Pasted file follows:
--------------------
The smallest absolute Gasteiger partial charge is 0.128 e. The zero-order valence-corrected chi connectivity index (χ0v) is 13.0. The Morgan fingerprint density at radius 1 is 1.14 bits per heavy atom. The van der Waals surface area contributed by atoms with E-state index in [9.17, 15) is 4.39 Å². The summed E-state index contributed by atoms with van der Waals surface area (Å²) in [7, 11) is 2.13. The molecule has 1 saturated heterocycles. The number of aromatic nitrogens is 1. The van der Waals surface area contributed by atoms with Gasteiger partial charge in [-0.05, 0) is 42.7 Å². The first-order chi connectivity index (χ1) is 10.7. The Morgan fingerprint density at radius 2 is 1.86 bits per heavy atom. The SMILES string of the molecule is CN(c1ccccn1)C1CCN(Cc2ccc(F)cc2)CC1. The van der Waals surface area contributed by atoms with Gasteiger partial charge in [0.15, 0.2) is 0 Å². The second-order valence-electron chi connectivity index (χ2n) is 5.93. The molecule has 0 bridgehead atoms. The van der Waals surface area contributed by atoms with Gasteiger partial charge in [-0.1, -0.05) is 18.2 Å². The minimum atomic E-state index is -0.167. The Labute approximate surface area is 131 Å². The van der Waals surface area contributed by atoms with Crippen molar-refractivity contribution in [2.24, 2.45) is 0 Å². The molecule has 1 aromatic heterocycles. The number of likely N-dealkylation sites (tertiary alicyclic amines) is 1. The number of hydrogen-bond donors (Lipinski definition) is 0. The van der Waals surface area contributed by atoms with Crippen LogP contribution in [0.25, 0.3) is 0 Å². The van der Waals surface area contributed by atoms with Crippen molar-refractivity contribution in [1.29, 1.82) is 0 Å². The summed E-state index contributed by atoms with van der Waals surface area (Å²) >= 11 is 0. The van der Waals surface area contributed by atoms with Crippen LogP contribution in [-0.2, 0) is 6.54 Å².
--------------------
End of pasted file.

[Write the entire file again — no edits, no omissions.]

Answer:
The smallest absolute Gasteiger partial charge is 0.128 e. The zero-order valence-corrected chi connectivity index (χ0v) is 13.0. The Morgan fingerprint density at radius 1 is 1.14 bits per heavy atom. The van der Waals surface area contributed by atoms with E-state index in [9.17, 15) is 4.39 Å². The summed E-state index contributed by atoms with van der Waals surface area (Å²) in [7, 11) is 2.13. The molecule has 1 saturated heterocycles. The number of aromatic nitrogens is 1. The van der Waals surface area contributed by atoms with Gasteiger partial charge in [-0.05, 0) is 42.7 Å². The first-order chi connectivity index (χ1) is 10.7. The Morgan fingerprint density at radius 2 is 1.86 bits per heavy atom. The SMILES string of the molecule is CN(c1ccccn1)C1CCN(Cc2ccc(F)cc2)CC1. The van der Waals surface area contributed by atoms with Gasteiger partial charge in [0.15, 0.2) is 0 Å². The second-order valence-electron chi connectivity index (χ2n) is 5.93. The molecule has 0 bridgehead atoms. The van der Waals surface area contributed by atoms with Gasteiger partial charge in [-0.1, -0.05) is 18.2 Å². The minimum atomic E-state index is -0.167. The Labute approximate surface area is 131 Å². The van der Waals surface area contributed by atoms with Crippen molar-refractivity contribution in [2.24, 2.45) is 0 Å². The molecule has 1 aromatic heterocycles. The number of likely N-dealkylation sites (tertiary alicyclic amines) is 1. The number of hydrogen-bond donors (Lipinski definition) is 0. The van der Waals surface area contributed by atoms with Crippen LogP contribution in [0.25, 0.3) is 0 Å². The van der Waals surface area contributed by atoms with Crippen molar-refractivity contribution in [1.29, 1.82) is 0 Å². The summed E-state index contributed by atoms with van der Waals surface area (Å²) >= 11 is 0. The van der Waals surface area contributed by atoms with Crippen LogP contribution in [-0.2, 0) is 6.54 Å².